This is an amazing blog. I came across it while looking up Lots Road Power Station. You had a fascinating article on it. I’m a photographer and very keen on London architecture. All the very best. Rob Schofield.

  • Alexandra

    I just want to tell you that this site is amazing. The photos are stunning, and your commentary is both insightful and thought provoking. Thank you for letting me peek into this lovely world.

  • Theblackbond Tripleseven

    This is a great site Dave,thank you for the opportunity of having a browse

    The Black Bond™

  • John

    Lovely site – I spent my early childhood in Kensington in the ’50s (on the site of what is today the Royal Garden Hotel) before moving out to the suburbs. The allure of Saturday morning pictures at the Odeon and prospect of meeting girls at the Commonwealth Institute brought me back in my teens. There is an atmospheric film of the Hight St. In the ’50s at:

    http://londonist.com/2011/08/video-driving-round-london-in-the-1950s.php

  • Neil Smith

    This is a brilliant site! I am currently researching my Chelsea ancestors – four generations of cab builders, owners and cabmen, mostly associated with the Rectory yard on Old Church St. I actually lived for a year or two in Lordship Place in the 1980s, just round the corner, yet unaware of much of my family connections. The Hedderly photographs in particular are fascinating…. And your captions and comments are entertaining and insightful.

    More power to your elbow Dave – keep ‘em coming!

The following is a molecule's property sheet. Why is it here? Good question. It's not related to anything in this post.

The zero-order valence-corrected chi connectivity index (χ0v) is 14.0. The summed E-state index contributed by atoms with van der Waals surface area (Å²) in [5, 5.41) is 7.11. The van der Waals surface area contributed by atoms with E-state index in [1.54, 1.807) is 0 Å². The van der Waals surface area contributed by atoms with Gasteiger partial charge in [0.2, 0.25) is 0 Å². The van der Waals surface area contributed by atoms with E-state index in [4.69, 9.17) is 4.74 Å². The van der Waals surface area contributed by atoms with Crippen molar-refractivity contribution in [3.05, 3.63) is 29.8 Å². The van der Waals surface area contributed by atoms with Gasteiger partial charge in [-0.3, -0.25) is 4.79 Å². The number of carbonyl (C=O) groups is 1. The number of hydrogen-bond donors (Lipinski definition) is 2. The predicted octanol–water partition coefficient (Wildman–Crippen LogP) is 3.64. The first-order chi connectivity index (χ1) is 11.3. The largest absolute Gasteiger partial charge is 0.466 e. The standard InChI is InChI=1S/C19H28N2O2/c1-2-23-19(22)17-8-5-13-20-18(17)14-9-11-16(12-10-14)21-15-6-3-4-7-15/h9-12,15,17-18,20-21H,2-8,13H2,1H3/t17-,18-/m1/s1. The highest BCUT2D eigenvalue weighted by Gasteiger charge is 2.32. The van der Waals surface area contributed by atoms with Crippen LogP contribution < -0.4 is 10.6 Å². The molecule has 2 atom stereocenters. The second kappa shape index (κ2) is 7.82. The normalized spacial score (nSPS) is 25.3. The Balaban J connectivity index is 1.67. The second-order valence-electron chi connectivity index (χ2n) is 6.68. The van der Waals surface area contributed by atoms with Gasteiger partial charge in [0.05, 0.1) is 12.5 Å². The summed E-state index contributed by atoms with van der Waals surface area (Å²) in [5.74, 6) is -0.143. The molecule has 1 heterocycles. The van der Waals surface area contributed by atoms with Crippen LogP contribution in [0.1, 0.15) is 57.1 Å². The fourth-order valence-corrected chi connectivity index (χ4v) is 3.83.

• Kensington Library – Local Studies | Infolass

    [...] my visit to Westminster City Archives today, Judith recommended I visit Dave Walker, Local Studies Librarian at the Kensington Library.  So after navigating the underground and a [...]

  • Jim Fulwood

    Great site.I spent most of my childhood days in Shawfield street in the prefabs that were erected after the war between the years of 1948 to 1965. I have read one or two articles about the bombs that hit that area and have one or two photos of the prefabs. I’m just wondering can the library can come up with any thing.

  • Robin Medford

    Just trying to locate what used to be an opened ,adult-manned Chelsea Adventure Playground during the 70s – this used to be a large enclosed indoor facilities / playrooms & outdoor wooden huts/ climbing frames for visiting children from nearby schools – I used to frequently visit here with my school group in the mid 70s & I vaguely remembered it was in a park/ forest area with parking access for school coaches for outside of the centre- does anyone here know of its existence/ history/ locations / photos?

    • Jansos (@jansos)

      Sounds very much like the setup in Holland Park in the late 60s early 70s. Spent many an hour hanging on for dear life and sliding down an aerial rope slide. No H&S in those days! :-)

    • Dave Walker

      Robin
      I’ve consulted my main informant on 70s Chelsea (my wife) and she suggested two possibilities. One was that there was an adventure playground in the corner of the Royal Hospital grounds nearest the embankment which would have had parking. The other was the gardens of Chelsea Rectory in Old Church Street which had a much larger garden then (subsequent owners constructed more buildings) and an area for indoor play. Do either of those ring any bells?
      I should also add that there was a large adventure playground in Battersea Park which was still there when my son was young.
      Dvae

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  • Aude Rain

    Bravo for this beautiful and interesting site.